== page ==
Monday, October 29, 2007


When I was growing up, my grandmother (who was quite a character) used to talk about "Stuff-and-Such," meaning all the mounds of accumulated things that end up surrounding us. She was, after all, an expert in the matter. All the reading about living aboard a sailboat and the simplified life aboard caused a great amount of philosophical rumination on the subject recently, which culminated in a long weekend of dealing with said "Stuff-and-Such." I faced the garage storage compartment with a great deal of courage, large trash bags, empty Goodwill boxes, and a space designated on the floor with each child's name. Things I learned in the process:

1. If your garage burned down and you never had a chance to look in these boxes you'd never miss what was inside of them. The matches mocked me every time I passed them throughout the day.

2. Personal shredders should have been invented a long time ago.

3. If your child asks you if she can store something at your house, tell her that if it's not important enough for her to have in her house, it's not important enough for you to have in your garage.

4. Spiders already have enough homes to live in without you providing a box of Christmas ornaments that you never intend to use.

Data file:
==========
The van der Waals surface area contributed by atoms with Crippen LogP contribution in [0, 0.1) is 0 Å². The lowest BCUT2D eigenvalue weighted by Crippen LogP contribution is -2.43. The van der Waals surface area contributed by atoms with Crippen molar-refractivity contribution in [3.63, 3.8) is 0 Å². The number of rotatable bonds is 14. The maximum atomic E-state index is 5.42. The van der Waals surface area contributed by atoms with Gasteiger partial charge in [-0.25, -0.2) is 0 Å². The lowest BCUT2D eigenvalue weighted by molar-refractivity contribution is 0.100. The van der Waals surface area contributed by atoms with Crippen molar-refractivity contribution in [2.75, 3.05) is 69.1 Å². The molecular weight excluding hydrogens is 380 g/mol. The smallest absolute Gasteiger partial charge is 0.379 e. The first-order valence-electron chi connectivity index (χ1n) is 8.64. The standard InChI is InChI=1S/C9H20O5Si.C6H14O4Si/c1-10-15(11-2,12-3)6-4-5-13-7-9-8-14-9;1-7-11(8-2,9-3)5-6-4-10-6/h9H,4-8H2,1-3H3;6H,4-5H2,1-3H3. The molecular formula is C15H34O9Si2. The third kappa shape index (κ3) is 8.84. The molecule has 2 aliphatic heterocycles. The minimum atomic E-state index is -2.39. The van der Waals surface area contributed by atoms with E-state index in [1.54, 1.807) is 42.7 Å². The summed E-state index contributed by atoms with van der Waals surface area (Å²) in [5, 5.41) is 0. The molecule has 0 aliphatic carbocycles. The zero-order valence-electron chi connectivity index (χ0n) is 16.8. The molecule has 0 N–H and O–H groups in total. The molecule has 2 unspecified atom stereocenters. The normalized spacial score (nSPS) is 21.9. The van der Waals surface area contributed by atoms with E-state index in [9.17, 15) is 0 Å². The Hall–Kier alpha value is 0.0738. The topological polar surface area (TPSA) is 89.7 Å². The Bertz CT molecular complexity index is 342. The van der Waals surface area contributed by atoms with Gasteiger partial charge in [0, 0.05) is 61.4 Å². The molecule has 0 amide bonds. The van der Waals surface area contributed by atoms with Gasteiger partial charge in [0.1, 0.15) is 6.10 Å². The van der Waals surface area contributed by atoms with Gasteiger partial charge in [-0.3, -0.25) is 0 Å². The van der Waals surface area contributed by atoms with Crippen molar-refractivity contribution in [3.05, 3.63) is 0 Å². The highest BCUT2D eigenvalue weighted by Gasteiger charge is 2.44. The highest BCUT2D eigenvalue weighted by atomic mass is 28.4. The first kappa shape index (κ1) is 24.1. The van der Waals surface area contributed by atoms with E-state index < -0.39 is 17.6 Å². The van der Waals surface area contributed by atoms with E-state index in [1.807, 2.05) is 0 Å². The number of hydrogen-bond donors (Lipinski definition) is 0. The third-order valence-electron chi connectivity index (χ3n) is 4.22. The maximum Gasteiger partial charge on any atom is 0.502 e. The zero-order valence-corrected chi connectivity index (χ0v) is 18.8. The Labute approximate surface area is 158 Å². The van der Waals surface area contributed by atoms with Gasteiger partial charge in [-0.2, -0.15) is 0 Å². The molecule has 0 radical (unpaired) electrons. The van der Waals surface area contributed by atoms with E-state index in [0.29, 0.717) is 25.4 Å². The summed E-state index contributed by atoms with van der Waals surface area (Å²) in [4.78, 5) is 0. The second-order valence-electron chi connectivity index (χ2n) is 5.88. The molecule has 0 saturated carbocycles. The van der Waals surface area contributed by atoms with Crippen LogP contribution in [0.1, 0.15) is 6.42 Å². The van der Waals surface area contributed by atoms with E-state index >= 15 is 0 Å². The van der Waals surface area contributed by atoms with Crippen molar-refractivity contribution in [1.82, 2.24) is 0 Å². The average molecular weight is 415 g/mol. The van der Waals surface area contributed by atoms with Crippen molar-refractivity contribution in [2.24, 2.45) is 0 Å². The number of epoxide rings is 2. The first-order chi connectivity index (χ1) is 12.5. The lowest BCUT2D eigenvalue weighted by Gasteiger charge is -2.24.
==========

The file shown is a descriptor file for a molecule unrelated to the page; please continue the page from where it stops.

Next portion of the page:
5. I could buy a lot of stuff for a boat with the money I would have saved not renting storage centers over the years.

6. If I haven't opened a box in 3 moves I should throw it away immediately.

7. Never ever should I let things or the acquiring of them become more important than people.

Don't get me wrong. Not all "things" collected are bad. Objects have a tremendous power to connect us to memories of good times past and to people we love. I tore open one box of things I'd saved for the kids' kids only to find mixed in with the stuffed animals an old, ratty red hooded sweatshirt that belonged to my mother. She wore it in a picture that I have of her raking leaves on a beautiful fall day. It was one of the last healthy, happy days of her life before she had her stroke. I cried for half an hour. The key is in determining what things are worth saving and what things are not, and the reality of it is that, in the end, we can take nothing with us at all. So as I begin the long, long (did I say long?) process of reduction, I'm trying on the liveaboard life a little at a time, anticipating the tremendously liberating feeling of living life as it should be - hard work with your hands, a close tie to nature, and time with loved ones. It just doesn't get much better than that.

Saturday, October 27, 2007

Not just pictures but real boats!